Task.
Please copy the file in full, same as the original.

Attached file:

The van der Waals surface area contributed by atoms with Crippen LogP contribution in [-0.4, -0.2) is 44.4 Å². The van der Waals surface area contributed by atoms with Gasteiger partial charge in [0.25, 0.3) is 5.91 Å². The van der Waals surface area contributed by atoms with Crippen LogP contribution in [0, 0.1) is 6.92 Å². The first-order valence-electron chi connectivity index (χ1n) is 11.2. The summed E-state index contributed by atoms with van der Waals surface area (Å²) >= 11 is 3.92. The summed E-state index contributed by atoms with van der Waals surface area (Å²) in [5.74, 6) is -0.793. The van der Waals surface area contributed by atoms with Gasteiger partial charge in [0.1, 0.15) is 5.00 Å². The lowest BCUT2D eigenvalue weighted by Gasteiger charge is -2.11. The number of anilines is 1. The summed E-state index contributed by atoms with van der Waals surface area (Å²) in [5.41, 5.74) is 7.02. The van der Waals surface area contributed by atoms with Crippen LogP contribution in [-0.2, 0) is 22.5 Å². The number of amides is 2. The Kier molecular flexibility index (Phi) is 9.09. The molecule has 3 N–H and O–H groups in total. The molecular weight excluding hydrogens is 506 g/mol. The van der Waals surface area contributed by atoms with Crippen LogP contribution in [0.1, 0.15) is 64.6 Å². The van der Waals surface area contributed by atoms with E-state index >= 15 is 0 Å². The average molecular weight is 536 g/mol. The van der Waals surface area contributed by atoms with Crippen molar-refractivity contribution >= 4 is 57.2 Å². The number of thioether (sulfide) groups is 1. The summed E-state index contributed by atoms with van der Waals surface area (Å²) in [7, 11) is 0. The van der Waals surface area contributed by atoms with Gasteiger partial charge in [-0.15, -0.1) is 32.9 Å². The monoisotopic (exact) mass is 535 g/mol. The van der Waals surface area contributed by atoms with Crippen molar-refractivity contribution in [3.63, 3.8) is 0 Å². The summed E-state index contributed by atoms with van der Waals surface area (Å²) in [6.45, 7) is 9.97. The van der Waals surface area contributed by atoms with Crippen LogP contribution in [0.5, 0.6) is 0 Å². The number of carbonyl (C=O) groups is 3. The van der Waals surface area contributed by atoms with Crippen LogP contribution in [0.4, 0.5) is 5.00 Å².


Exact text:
The van der Waals surface area contributed by atoms with Crippen LogP contribution in [-0.4, -0.2) is 44.4 Å². The van der Waals surface area contributed by atoms with Gasteiger partial charge in [0.25, 0.3) is 5.91 Å². The van der Waals surface area contributed by atoms with Crippen LogP contribution in [0, 0.1) is 6.92 Å². The first-order valence-electron chi connectivity index (χ1n) is 11.2. The summed E-state index contributed by atoms with van der Waals surface area (Å²) >= 11 is 3.92. The summed E-state index contributed by atoms with van der Waals surface area (Å²) in [5.74, 6) is -0.793. The van der Waals surface area contributed by atoms with Gasteiger partial charge in [0.1, 0.15) is 5.00 Å². The lowest BCUT2D eigenvalue weighted by Gasteiger charge is -2.11. The number of anilines is 1. The summed E-state index contributed by atoms with van der Waals surface area (Å²) in [5.41, 5.74) is 7.02. The van der Waals surface area contributed by atoms with Crippen LogP contribution in [-0.2, 0) is 22.5 Å². The number of amides is 2. The Kier molecular flexibility index (Phi) is 9.09. The molecule has 3 N–H and O–H groups in total. The molecular weight excluding hydrogens is 506 g/mol. The van der Waals surface area contributed by atoms with Crippen LogP contribution in [0.1, 0.15) is 64.6 Å². The van der Waals surface area contributed by atoms with E-state index >= 15 is 0 Å². The average molecular weight is 536 g/mol. The van der Waals surface area contributed by atoms with Crippen molar-refractivity contribution >= 4 is 57.2 Å². The number of thioether (sulfide) groups is 1. The summed E-state index contributed by atoms with van der Waals surface area (Å²) in [7, 11) is 0. The van der Waals surface area contributed by atoms with Gasteiger partial charge in [-0.15, -0.1) is 32.9 Å². The monoisotopic (exact) mass is 535 g/mol. The van der Waals surface area contributed by atoms with Crippen molar-refractivity contribution in [3.63, 3.8) is 0 Å². The summed E-state index contributed by atoms with van der Waals surface area (Å²) in [6.45, 7) is 9.97. The van der Waals surface area contributed by atoms with Crippen LogP contribution in [0.5, 0.6) is 0 Å². The number of carbonyl (C=O) groups is 3. The van der Waals surface area contributed by atoms with Crippen LogP contribution in [0.4, 0.5) is 5.00 Å².